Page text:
It’s been nearly two years since Illinois Gov. Bruce Rauner formed the State Commission on Criminal Justice and Sentencing Reform to resolve prison over-population in Illinois. Rauner calls the plan “25 by 2025” – which aims to reduce prison populations by a quarter by the year 2025. On this week’s Friday Forum, WNIJ’s Jessie Schlacks looks into northern Illinois efforts working toward this goal.
State Rep. John Cabello, R-Machesney Park, has nearly two decades of experience with the Rockford Police Department. He was appointed as one of 28 members from diverse backgrounds of the state’s Criminal Justice and Sentencing Reform Commission.
He says the group had some disagreements but came to a consensus in many areas. For example, Cabello says, incarceration is costly.
“For a low-level offender to be in prison,” he said, “it costs $22,000 a year to the taxpayers to have in a correctional facility.”
The commission stressed reducing sentences for minor drug offenses, Cabello says, and they also pushed the need for more transitional services.
“It’s not working that we’re sending people to prison, but then just warehousing them, and not giving or offering any type of educational programs,” he explained. “Because if we don’t give them the tools while they’re in prison, when they get back out, more than likely they’re going to go back to re-offending.”
Around the state, people are working to change the current reality of life in prison.
At Northern Illinois University, about 20 professional and aspiring counselors, correctional officers, and former inmates are discussing their thoughts and experiences of how to keep people out of jail.
Amanda Stone, a doctoral student in Counselor Education at Northern Illinois University, is a part of the conversation. She has years of experience under her belt working as a substance abuse and addictions counselor at the Winnebago County Jail and the Sheridan Correctional Facility in LaSalle County.
She says a large number of the Sheridan inmates were affiliated with a gang.
“A lot of times they would get busted selling drugs,” Stone said, “and then the other part was, if they were an addict and they started using out on the streets or whatever, then they would steal; they would break and enter; they would rob, gunpoint or not. Those are still pretty heavy crimes that will get you put in prison for quite a while.”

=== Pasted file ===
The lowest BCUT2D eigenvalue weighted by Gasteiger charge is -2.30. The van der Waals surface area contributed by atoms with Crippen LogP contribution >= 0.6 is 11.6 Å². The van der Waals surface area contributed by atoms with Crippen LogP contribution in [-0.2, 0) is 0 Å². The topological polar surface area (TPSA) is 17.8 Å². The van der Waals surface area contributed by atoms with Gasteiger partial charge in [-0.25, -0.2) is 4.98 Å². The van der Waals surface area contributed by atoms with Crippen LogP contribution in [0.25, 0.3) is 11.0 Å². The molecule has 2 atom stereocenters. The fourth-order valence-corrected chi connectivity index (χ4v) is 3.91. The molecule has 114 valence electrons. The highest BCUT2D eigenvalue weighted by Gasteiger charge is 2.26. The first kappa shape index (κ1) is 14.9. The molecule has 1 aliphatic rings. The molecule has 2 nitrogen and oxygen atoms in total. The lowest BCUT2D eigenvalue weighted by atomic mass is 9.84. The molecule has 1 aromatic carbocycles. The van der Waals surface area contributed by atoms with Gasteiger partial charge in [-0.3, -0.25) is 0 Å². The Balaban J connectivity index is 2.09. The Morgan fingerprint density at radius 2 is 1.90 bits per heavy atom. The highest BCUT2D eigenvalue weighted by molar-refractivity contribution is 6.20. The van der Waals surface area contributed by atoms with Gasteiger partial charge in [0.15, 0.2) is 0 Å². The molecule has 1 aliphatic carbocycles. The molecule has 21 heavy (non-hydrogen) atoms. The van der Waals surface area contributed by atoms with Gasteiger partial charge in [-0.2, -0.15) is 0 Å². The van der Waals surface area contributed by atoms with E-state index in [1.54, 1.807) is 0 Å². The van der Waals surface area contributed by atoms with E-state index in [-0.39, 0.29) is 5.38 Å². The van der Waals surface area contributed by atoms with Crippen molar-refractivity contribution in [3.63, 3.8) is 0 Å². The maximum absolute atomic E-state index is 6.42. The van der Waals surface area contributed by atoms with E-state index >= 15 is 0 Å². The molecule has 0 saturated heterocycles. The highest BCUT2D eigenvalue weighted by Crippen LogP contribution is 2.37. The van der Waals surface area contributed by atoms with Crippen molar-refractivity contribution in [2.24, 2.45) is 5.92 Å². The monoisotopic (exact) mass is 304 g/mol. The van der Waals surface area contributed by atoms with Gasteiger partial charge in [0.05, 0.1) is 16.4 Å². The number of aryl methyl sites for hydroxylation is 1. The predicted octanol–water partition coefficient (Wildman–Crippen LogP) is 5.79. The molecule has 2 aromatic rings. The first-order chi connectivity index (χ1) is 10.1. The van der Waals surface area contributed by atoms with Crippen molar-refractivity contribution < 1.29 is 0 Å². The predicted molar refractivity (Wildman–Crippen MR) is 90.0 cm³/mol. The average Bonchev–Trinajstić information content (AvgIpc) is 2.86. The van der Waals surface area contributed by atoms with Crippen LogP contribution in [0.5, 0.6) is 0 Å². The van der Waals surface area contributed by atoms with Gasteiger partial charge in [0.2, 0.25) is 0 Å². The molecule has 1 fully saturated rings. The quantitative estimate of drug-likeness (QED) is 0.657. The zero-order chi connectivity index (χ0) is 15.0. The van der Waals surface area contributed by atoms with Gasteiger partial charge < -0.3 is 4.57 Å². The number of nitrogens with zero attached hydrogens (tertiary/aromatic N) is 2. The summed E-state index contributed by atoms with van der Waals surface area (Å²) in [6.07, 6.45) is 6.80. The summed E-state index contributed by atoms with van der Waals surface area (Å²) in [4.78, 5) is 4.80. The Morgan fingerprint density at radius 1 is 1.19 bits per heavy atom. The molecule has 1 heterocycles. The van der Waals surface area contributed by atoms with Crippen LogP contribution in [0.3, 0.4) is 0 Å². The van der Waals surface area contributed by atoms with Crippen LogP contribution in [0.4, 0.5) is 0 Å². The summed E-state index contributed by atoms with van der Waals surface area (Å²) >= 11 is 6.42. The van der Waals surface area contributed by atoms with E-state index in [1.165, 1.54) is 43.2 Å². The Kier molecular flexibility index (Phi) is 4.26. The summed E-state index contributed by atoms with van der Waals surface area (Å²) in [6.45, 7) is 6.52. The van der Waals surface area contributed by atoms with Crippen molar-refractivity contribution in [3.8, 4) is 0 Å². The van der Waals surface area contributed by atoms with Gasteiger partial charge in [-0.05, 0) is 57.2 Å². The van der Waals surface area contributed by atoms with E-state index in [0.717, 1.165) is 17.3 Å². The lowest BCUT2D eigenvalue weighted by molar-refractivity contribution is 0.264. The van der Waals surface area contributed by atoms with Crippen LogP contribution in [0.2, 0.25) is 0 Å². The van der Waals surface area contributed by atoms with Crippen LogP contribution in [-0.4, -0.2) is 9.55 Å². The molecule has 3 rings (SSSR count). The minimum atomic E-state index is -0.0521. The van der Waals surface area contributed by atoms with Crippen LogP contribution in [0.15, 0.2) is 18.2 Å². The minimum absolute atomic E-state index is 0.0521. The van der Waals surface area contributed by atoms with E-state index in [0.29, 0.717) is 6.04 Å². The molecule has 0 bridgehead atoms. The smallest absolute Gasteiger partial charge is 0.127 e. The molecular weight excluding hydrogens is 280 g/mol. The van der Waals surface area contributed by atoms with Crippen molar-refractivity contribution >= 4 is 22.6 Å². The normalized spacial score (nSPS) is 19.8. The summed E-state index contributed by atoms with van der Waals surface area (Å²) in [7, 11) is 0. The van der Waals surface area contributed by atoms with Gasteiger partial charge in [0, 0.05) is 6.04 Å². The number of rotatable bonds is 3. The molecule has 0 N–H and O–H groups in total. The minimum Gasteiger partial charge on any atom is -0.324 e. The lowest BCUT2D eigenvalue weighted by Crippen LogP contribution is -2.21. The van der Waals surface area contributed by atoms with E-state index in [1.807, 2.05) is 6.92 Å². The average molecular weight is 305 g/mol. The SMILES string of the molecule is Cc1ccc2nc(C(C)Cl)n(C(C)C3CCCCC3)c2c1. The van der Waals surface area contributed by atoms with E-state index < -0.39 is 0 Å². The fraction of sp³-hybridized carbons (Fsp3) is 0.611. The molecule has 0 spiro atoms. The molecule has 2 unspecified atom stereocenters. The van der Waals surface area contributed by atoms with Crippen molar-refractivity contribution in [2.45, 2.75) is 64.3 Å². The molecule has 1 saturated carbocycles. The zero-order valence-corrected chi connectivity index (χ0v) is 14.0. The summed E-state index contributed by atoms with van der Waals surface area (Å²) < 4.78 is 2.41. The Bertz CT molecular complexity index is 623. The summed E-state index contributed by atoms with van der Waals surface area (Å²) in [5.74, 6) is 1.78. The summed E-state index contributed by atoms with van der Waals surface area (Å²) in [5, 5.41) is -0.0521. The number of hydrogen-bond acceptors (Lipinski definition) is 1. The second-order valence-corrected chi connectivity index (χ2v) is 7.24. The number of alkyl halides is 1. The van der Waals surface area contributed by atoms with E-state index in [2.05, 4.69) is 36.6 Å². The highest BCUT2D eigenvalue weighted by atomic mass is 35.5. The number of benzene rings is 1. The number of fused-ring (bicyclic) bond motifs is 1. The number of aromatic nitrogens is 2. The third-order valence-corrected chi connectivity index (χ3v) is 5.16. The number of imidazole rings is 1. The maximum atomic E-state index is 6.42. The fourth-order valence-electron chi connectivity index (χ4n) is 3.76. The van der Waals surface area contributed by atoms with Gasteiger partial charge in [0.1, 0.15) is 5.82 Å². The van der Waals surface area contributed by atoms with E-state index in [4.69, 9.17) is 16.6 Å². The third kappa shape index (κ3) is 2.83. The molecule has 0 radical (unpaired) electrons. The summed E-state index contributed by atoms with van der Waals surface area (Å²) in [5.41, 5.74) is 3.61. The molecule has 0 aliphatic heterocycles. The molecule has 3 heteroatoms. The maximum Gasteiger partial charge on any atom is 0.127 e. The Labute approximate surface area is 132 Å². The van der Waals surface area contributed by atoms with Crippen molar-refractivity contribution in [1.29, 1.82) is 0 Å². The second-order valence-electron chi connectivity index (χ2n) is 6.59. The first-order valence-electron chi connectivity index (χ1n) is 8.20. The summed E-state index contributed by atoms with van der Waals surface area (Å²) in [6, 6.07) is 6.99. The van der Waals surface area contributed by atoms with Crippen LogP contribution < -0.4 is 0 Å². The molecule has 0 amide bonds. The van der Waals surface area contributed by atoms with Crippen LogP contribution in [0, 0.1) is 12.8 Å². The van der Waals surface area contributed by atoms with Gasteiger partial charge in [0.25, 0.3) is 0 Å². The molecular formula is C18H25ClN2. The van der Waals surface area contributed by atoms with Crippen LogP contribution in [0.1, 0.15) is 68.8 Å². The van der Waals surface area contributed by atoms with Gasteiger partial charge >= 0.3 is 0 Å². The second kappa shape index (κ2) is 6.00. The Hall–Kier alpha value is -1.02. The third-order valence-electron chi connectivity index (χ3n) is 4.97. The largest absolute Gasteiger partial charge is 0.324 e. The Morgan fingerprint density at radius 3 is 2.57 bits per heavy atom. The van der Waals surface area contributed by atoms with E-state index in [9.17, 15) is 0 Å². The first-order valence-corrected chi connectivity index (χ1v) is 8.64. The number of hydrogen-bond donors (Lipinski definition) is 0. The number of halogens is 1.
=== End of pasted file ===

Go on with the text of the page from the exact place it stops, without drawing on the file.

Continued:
Stone says that, when these prisoners get paroled, often they would re-offend. She calls it a “revolving door.”
“And, so when you get out of prison, you’ve been away for two years, you haven’t been contributing to your family,” she explained, “you haven’t been taking care of your kids, and they’re struggling. And you come home, and you sit on the couch because you can’t do anything.”
She says that prisons must provide more vocational training.
“The best hope people have when they’re in prison or in jail are these types of groups,” Stone said, “the things that teach them social skills, communication skills, anger management, how to be a better parent.”
Stone says she’s had the most success in curbing criminal behavior simply through genuine listening.
“I’ve had grown men come in and cry to me,” she said. “They were so happy I was able to get through to them somewhat. I just was myself.”
Empathy is among numerous skills Stone tries to foster in NIU students wanting to get into the field -- and some who already are. She co-teaches a new course in the NIU College of Education. It’s called “Juvenile Justice: Education, Preventions, Interventions and Counseling Strategies.” Its aim is to reduce recidivism and keep youths out of the system.
Dr. Teresa Fisher is a Professor of Counseling in the Department of Counseling, Adult and Higher Education. She says she conceived the course after realizing the need to take a more humanistic approach to intervention.